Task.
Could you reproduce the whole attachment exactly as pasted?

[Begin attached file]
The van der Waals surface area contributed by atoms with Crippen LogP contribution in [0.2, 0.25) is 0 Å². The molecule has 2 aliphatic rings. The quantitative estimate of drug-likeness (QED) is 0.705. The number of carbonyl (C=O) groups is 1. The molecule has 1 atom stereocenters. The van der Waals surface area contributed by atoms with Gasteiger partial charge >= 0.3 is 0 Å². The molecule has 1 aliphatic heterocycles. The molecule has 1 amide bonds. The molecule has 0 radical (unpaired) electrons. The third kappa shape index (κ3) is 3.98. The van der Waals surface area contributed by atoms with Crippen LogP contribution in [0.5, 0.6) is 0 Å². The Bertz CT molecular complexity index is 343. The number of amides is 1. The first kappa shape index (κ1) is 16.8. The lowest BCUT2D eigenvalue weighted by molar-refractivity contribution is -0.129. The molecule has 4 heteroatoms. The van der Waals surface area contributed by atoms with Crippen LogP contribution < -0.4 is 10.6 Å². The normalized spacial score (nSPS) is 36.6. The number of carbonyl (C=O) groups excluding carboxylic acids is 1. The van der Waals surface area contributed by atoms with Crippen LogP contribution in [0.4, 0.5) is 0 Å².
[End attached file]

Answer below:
The van der Waals surface area contributed by atoms with Crippen LogP contribution in [0.2, 0.25) is 0 Å². The molecule has 2 aliphatic rings. The quantitative estimate of drug-likeness (QED) is 0.705. The number of carbonyl (C=O) groups is 1. The molecule has 1 atom stereocenters. The van der Waals surface area contributed by atoms with Gasteiger partial charge >= 0.3 is 0 Å². The molecule has 1 aliphatic heterocycles. The molecule has 1 amide bonds. The molecule has 0 radical (unpaired) electrons. The third kappa shape index (κ3) is 3.98. The van der Waals surface area contributed by atoms with Crippen LogP contribution in [0.5, 0.6) is 0 Å². The Bertz CT molecular complexity index is 343. The number of amides is 1. The first kappa shape index (κ1) is 16.8. The lowest BCUT2D eigenvalue weighted by molar-refractivity contribution is -0.129. The molecule has 4 heteroatoms. The van der Waals surface area contributed by atoms with Crippen LogP contribution < -0.4 is 10.6 Å². The normalized spacial score (nSPS) is 36.6. The number of carbonyl (C=O) groups excluding carboxylic acids is 1. The van der Waals surface area contributed by atoms with Crippen LogP contribution in [0.4, 0.5) is 0 Å².